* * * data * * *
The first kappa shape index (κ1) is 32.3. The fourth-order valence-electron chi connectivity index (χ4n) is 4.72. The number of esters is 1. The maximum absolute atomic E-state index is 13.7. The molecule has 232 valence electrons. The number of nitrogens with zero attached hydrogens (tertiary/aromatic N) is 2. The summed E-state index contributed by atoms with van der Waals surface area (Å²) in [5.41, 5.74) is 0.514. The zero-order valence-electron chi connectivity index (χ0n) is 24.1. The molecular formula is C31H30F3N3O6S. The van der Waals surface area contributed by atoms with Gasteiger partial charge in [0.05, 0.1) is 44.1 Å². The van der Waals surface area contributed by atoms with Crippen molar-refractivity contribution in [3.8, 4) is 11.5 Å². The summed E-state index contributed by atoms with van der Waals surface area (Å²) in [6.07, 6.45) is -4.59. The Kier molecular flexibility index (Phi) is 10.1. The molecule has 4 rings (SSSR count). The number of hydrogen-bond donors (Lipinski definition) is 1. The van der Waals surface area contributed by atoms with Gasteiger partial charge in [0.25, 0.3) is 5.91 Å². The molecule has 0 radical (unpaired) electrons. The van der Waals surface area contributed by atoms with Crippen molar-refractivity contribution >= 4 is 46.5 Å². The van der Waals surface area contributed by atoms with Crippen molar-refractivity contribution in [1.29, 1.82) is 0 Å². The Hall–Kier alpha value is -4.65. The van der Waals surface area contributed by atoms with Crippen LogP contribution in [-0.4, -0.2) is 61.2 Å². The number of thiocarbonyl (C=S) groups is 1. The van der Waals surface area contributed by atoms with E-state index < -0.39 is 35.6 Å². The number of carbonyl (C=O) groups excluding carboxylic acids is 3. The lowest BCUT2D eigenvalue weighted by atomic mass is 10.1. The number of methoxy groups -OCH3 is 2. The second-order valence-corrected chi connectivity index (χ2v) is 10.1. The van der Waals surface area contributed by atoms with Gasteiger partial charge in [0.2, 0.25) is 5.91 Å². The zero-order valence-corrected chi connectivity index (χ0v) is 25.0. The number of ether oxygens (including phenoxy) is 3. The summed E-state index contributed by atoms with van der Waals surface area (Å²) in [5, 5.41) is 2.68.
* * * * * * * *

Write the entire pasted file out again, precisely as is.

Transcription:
The first kappa shape index (κ1) is 32.3. The fourth-order valence-electron chi connectivity index (χ4n) is 4.72. The number of esters is 1. The maximum absolute atomic E-state index is 13.7. The molecule has 232 valence electrons. The number of nitrogens with zero attached hydrogens (tertiary/aromatic N) is 2. The summed E-state index contributed by atoms with van der Waals surface area (Å²) in [5.41, 5.74) is 0.514. The zero-order valence-electron chi connectivity index (χ0n) is 24.1. The molecular formula is C31H30F3N3O6S. The van der Waals surface area contributed by atoms with Gasteiger partial charge in [0.05, 0.1) is 44.1 Å². The van der Waals surface area contributed by atoms with Crippen molar-refractivity contribution in [3.8, 4) is 11.5 Å². The summed E-state index contributed by atoms with van der Waals surface area (Å²) in [6.07, 6.45) is -4.59. The Kier molecular flexibility index (Phi) is 10.1. The molecule has 4 rings (SSSR count). The number of hydrogen-bond donors (Lipinski definition) is 1. The van der Waals surface area contributed by atoms with Gasteiger partial charge in [0.25, 0.3) is 5.91 Å². The molecule has 0 radical (unpaired) electrons. The van der Waals surface area contributed by atoms with Crippen molar-refractivity contribution >= 4 is 46.5 Å². The van der Waals surface area contributed by atoms with Crippen molar-refractivity contribution in [1.29, 1.82) is 0 Å². The Hall–Kier alpha value is -4.65. The van der Waals surface area contributed by atoms with Crippen LogP contribution in [-0.4, -0.2) is 61.2 Å². The number of thiocarbonyl (C=S) groups is 1. The van der Waals surface area contributed by atoms with E-state index < -0.39 is 35.6 Å². The number of carbonyl (C=O) groups excluding carboxylic acids is 3. The lowest BCUT2D eigenvalue weighted by atomic mass is 10.1. The number of methoxy groups -OCH3 is 2. The second-order valence-corrected chi connectivity index (χ2v) is 10.1. The van der Waals surface area contributed by atoms with Gasteiger partial charge in [0.2, 0.25) is 5.91 Å². The zero-order valence-corrected chi connectivity index (χ0v) is 25.0. The number of ether oxygens (including phenoxy) is 3. The summed E-state index contributed by atoms with van der Waals surface area (Å²) in [5, 5.41) is 2.68.